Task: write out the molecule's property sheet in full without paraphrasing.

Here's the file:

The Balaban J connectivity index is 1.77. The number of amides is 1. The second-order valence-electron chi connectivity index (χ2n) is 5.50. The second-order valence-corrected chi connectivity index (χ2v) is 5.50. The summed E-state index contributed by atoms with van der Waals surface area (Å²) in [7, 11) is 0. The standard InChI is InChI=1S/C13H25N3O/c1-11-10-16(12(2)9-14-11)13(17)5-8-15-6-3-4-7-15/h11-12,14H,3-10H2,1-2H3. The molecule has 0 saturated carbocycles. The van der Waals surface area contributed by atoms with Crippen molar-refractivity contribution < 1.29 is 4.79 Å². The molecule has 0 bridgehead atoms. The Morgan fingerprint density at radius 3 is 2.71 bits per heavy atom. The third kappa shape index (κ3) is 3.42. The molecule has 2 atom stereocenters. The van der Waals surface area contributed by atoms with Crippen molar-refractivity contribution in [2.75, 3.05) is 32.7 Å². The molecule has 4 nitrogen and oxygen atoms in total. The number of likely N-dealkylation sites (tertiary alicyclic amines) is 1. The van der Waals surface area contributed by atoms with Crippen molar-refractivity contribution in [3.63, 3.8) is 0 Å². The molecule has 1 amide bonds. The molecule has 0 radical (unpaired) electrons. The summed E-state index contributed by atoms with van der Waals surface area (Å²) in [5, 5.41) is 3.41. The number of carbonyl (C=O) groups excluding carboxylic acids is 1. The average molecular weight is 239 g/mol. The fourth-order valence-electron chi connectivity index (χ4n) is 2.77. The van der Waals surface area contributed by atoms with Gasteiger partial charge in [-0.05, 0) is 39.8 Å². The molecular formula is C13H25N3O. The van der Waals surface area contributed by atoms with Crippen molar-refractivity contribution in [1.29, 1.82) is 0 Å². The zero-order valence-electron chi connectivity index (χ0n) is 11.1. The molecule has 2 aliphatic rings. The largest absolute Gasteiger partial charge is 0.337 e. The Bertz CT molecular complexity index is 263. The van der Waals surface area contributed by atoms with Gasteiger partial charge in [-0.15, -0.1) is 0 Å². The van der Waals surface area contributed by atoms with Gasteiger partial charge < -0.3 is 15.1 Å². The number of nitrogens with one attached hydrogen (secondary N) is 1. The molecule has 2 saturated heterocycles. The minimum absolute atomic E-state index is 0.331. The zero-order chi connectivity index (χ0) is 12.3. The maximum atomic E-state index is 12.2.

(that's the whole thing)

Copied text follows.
The Balaban J connectivity index is 1.77. The number of amides is 1. The second-order valence-electron chi connectivity index (χ2n) is 5.50. The second-order valence-corrected chi connectivity index (χ2v) is 5.50. The summed E-state index contributed by atoms with van der Waals surface area (Å²) in [7, 11) is 0. The standard InChI is InChI=1S/C13H25N3O/c1-11-10-16(12(2)9-14-11)13(17)5-8-15-6-3-4-7-15/h11-12,14H,3-10H2,1-2H3. The molecule has 0 saturated carbocycles. The van der Waals surface area contributed by atoms with Crippen molar-refractivity contribution < 1.29 is 4.79 Å². The molecule has 0 bridgehead atoms. The Morgan fingerprint density at radius 3 is 2.71 bits per heavy atom. The third kappa shape index (κ3) is 3.42. The molecule has 2 atom stereocenters. The van der Waals surface area contributed by atoms with Crippen molar-refractivity contribution in [2.75, 3.05) is 32.7 Å². The molecule has 4 nitrogen and oxygen atoms in total. The number of likely N-dealkylation sites (tertiary alicyclic amines) is 1. The van der Waals surface area contributed by atoms with Crippen molar-refractivity contribution in [3.63, 3.8) is 0 Å². The molecule has 1 amide bonds. The molecule has 0 radical (unpaired) electrons. The summed E-state index contributed by atoms with van der Waals surface area (Å²) in [5, 5.41) is 3.41. The number of carbonyl (C=O) groups excluding carboxylic acids is 1. The average molecular weight is 239 g/mol. The fourth-order valence-electron chi connectivity index (χ4n) is 2.77. The van der Waals surface area contributed by atoms with Gasteiger partial charge in [-0.05, 0) is 39.8 Å². The molecular formula is C13H25N3O. The van der Waals surface area contributed by atoms with Crippen molar-refractivity contribution in [1.29, 1.82) is 0 Å². The zero-order valence-electron chi connectivity index (χ0n) is 11.1. The molecule has 2 aliphatic rings. The largest absolute Gasteiger partial charge is 0.337 e. The Bertz CT molecular complexity index is 263. The van der Waals surface area contributed by atoms with Gasteiger partial charge in [-0.15, -0.1) is 0 Å². The van der Waals surface area contributed by atoms with Gasteiger partial charge < -0.3 is 15.1 Å². The number of nitrogens with one attached hydrogen (secondary N) is 1. The molecule has 2 saturated heterocycles. The minimum absolute atomic E-state index is 0.331. The zero-order chi connectivity index (χ0) is 12.3. The maximum atomic E-state index is 12.2.